Assent’s Experts Look Back

Last year, we asked our team of regulatory experts to provide predictions for 2022. Today, we’re asking them to reflect on their predictions and compare them with the current enforcement landscape. Back then, the experts broke it down into product compliance, trade compliance, and ESG… in 2023 the boundaries are not as clear. Now market access is locked behind more complex requirements that combine product safety, ESG, and trade compliance into one larger goal: Sustainability.

PFAS Are Going to Be the Big Target in Product Compliance.

Neil Smith, Manager, Compliance & Regulatory

Our 2022 Prediction:

I expect that perfluoroalkyl and polyfluoroalkyl substances (PFAS) are going to be one of the main focus areas for 2022. We are seeing regulators across the major economic areas cracking down on PFAS in products and articles, from reporting obligations up to adding PFAS compounds to banned lists. This is a trend that will continue, with more PFAS families added, covering thousands of CAS numbers for restriction or bans.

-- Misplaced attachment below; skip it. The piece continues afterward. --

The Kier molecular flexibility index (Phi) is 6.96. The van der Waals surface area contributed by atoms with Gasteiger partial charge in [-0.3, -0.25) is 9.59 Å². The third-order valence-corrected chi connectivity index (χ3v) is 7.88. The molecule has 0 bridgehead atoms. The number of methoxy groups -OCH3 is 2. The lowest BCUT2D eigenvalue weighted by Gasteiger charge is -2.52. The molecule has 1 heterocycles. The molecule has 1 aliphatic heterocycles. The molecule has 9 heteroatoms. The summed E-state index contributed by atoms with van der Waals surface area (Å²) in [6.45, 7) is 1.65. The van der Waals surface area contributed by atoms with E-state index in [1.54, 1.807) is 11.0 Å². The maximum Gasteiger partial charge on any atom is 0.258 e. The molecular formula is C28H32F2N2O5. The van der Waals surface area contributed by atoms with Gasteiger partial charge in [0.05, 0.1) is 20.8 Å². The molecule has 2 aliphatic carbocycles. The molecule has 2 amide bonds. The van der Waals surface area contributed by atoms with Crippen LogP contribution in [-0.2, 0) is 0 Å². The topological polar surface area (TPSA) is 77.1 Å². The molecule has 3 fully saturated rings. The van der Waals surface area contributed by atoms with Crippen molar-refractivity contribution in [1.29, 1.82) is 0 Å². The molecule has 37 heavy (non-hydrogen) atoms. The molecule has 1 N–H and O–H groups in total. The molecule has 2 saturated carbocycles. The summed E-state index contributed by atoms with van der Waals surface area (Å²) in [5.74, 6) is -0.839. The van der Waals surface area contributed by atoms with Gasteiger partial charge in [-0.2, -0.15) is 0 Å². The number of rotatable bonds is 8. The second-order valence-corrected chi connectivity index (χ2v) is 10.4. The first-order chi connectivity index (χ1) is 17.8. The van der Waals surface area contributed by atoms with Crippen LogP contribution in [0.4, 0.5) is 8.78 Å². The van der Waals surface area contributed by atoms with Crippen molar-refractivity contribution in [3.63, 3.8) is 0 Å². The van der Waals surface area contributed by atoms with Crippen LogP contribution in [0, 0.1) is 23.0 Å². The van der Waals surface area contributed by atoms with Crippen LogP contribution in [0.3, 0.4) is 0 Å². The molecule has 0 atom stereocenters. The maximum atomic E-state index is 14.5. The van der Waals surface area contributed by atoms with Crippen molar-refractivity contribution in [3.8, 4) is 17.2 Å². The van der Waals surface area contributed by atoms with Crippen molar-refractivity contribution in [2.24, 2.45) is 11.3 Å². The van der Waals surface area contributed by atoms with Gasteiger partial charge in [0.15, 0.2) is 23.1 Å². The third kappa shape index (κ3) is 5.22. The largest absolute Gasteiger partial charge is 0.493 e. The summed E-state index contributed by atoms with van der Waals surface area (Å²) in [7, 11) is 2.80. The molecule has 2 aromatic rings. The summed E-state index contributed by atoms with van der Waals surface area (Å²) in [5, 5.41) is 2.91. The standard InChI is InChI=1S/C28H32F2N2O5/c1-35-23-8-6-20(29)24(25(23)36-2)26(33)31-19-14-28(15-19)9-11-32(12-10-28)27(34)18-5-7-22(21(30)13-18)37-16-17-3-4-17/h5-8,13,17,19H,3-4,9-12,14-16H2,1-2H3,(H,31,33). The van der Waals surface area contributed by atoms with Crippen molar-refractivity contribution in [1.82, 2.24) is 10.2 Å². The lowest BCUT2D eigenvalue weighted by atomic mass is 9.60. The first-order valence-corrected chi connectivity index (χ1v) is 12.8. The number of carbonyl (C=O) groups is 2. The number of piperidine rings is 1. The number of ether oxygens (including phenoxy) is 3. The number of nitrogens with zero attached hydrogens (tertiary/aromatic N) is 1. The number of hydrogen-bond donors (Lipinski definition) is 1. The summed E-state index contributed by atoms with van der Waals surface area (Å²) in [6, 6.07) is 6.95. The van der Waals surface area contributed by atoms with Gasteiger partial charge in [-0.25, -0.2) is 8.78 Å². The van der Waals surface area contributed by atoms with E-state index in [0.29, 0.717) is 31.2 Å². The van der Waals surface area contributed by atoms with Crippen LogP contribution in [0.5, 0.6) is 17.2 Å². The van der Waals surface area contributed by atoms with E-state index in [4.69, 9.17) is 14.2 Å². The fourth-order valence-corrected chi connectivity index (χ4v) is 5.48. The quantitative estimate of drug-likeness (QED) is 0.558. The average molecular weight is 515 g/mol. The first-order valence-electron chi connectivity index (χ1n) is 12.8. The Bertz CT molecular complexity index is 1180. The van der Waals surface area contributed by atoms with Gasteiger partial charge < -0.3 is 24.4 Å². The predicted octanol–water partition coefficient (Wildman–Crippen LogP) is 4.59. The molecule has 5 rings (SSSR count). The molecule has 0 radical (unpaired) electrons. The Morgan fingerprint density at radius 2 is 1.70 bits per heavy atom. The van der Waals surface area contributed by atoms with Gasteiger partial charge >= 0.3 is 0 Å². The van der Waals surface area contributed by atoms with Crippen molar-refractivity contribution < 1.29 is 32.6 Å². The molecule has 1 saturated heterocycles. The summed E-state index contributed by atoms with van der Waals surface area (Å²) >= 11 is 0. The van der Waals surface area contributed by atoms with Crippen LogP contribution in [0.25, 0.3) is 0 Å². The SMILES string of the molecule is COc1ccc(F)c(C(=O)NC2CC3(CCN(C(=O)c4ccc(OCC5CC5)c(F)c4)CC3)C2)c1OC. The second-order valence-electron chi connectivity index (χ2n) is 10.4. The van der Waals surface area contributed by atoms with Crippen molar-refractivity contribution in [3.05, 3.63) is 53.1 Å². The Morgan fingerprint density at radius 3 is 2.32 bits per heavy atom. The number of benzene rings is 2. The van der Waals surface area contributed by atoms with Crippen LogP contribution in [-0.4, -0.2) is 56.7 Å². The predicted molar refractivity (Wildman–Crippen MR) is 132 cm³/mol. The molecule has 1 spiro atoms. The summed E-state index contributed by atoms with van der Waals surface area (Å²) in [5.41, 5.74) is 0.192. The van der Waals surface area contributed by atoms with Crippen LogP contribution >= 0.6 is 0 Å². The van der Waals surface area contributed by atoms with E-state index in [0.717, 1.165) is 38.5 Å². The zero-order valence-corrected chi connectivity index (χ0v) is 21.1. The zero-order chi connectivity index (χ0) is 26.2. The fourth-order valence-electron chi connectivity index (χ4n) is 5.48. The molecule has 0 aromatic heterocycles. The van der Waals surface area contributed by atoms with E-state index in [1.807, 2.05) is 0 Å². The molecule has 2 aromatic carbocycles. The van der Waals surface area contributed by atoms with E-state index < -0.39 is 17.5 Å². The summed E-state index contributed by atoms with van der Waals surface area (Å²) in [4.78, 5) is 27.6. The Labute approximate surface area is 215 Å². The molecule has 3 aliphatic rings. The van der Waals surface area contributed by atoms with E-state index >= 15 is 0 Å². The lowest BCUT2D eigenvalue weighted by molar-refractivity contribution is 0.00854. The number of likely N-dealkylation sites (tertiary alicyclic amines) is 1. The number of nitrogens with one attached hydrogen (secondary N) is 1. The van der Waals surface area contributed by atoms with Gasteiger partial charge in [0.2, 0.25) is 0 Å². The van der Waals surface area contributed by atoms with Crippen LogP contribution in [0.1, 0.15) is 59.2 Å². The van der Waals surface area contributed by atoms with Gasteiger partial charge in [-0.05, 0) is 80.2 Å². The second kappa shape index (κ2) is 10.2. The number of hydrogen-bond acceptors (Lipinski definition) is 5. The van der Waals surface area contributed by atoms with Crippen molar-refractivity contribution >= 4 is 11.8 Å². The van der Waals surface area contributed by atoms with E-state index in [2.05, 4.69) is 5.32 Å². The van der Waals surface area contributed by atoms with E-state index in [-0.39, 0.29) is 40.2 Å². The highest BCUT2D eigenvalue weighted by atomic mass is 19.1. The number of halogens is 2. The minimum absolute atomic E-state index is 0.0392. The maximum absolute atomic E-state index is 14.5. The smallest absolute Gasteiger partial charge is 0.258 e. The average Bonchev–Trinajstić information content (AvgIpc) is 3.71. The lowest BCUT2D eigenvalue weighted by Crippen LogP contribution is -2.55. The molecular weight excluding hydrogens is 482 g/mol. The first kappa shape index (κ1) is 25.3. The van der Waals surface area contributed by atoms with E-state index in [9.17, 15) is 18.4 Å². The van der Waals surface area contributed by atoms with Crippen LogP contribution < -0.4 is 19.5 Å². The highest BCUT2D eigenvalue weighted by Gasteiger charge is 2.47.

PFAS are on the firing line of the European Commission’s Chemical Strategy for Sustainability (CSS), with the stated action to “phas[e] out the use of PFAS in the EU, unless their use is essential.” Manufacturers should be on the lookout for how the European Commission defines “essential use,” as this will be pivotal in understanding which products can be sold on the market.

In addition, the EPA is signalling that the Toxic Substances Control Act (TSCA) will be moving to regulate articles in products, and this will require manufacturers to be able to demonstrate what’s in their supply chains and the articles in their products.